The Tendency of Commodity Prices to Fall Over the Long Run

The Prebisch-Singer hypothesis states that real commodity prices have a tendency to fall over the long run. Harvey et al. have shown that the historical evidence from four centuries of commodity price data is consistent with the hypothesis. The most convincing explanation of the phenomena is that, with important exceptions, the income elasticity of primary commodities is less than 1. This means that incomes grow faster than demand for primary commodities, so that prices must fall to clear markets. This mechanism is subject to ecological constraints since if the ecological constraint bites, prices must rise to clear markets. So far, fundamental ecological limits have not trumped the tendency of commodity prices to fall over the long run. The tendency introduces a dynamic, systematic bias in favor of the core and against the periphery of the world economy since, by construction, nations or regions specializing in primary goods belong to the latter. In what follows, I’ll illustrate the tendency for a large number of commodity classes since 1850. All data is from David S. Jacks’s website.

Overall, the picture is that non-fuel commodity prices have fallen. Figure 1 shows the unweighted average of 37 non-fuel commodities. While there is a medium term cycle, the trend is clearly negative.

Figure 1. Non-fuel real commodity prices (1850-2010).

The main exception is energy prices, which have shown a tendency to rise over the long run. See Figure 2.

Figure 2. Real energy prices (1850-2010).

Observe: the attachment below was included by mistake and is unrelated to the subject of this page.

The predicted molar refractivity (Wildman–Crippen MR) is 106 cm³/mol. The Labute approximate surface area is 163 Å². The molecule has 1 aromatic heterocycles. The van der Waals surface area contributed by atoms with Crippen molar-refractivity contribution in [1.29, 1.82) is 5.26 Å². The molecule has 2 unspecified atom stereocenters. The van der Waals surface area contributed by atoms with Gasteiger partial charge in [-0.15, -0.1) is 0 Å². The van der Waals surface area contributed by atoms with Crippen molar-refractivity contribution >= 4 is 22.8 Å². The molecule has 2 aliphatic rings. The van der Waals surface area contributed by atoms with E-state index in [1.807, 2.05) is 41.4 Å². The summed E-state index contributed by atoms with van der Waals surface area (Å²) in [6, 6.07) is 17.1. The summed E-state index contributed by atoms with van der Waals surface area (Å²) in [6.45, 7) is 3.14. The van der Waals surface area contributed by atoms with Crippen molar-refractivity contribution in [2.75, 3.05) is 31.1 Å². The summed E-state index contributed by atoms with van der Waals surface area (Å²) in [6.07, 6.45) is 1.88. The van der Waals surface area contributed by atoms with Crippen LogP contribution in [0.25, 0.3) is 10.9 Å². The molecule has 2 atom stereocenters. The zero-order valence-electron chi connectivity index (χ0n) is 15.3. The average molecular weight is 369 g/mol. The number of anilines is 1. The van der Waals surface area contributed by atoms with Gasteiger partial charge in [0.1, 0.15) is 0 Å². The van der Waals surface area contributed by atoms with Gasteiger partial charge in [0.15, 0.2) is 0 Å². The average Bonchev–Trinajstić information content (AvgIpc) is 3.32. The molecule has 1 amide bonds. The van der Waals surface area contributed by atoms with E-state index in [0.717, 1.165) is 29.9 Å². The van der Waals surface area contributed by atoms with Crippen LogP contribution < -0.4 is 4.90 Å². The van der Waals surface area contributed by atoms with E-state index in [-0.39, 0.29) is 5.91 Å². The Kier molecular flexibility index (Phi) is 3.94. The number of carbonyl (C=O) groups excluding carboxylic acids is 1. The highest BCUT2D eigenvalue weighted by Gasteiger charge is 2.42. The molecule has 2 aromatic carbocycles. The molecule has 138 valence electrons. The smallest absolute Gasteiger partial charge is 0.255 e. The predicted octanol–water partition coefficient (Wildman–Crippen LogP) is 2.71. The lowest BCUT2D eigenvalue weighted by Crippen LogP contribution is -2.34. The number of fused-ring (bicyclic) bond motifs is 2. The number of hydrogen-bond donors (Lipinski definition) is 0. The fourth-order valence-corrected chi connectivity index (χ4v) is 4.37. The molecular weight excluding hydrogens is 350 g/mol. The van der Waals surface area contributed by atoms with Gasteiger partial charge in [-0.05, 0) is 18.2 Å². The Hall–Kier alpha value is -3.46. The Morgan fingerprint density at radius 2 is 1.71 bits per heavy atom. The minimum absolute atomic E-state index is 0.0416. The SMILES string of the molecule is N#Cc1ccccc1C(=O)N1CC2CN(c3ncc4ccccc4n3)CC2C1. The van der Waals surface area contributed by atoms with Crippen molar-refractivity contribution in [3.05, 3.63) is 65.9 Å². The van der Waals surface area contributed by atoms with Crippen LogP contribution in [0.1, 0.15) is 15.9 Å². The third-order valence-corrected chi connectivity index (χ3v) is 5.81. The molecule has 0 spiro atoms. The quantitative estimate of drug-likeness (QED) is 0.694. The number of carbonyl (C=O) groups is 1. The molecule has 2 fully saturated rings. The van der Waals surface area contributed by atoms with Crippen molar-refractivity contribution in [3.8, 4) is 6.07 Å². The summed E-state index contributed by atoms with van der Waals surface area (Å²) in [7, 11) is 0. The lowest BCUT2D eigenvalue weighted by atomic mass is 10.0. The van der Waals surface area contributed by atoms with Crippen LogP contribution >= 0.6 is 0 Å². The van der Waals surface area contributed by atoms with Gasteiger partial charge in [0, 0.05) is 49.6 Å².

We should not expect the real price of gold (or other precious metals) to fall over the long run because it was, and still approximately is, the numeraire. Indeed, there is no long term trend in precious metal prices. See Figure 3.


Figure 3. Precious metal prices (1850-2010).

Figure 4 shows the price of beef and other animal products. We see that even though pork and hide prices have fallen over the long run, the price of beef (and lamb) have increased significantly. This is because the income elasticity of beef is greater than 1 since it is not yet a necessity for the bulk of global households. Indeed, as mass affluence spreads around the world, we should expect the demand for beef to grow faster than global income.

Figure 4. Animal product prices (1850-2010).

Let’s move to proper commodities starting with grains. Growing wheat, rice and corn is the mainstay of the world’s farmers. The real price of their product has been falling systematically over the past 150 years. See Figure 5.

Figure 5. Grain prices (1850-2010).

I know what you are thinking: These farmers ought to plant cash crops such as cotton. Not so fast. The prices of cash crops have also fallen just as much if not more than grains. Figure 6 shows non-food soft commodities.

Figure 6. Non-food soft commodity prices (1850-2010).

Figure 7 shows the systematic decline in the price of “drug foods” that played such an important role in the early modern world economy.


Figure 7. Drug food prices (1850-2010).

What about metals and minerals? Are commodities that are dug out lucky as a class? The evidence does not support that conclusion. Figure 8 shows metal prices. The data is noisier but the common trend component is clear.

Figure 8. Metal prices (1850-2010).

Figure 9 shows the prices of minerals such as iron ore and sulphur. Here the trend is even more manifest.

Figure 9. Mineral prices (1850-2010).

I hope to have convinced you of the tendency of commodity prices to fall over the long run. The finding raises the stakes for the politics of global inequality and the international division of labor. But trend analysis is merely the first step. For a full analysis of the role of commodities in the global condition, we have to look at how both the terms of trade between the town and the countryside (defined in terms of price levels) and the volatility of commodity prices affects commodity producers and informs their politics.

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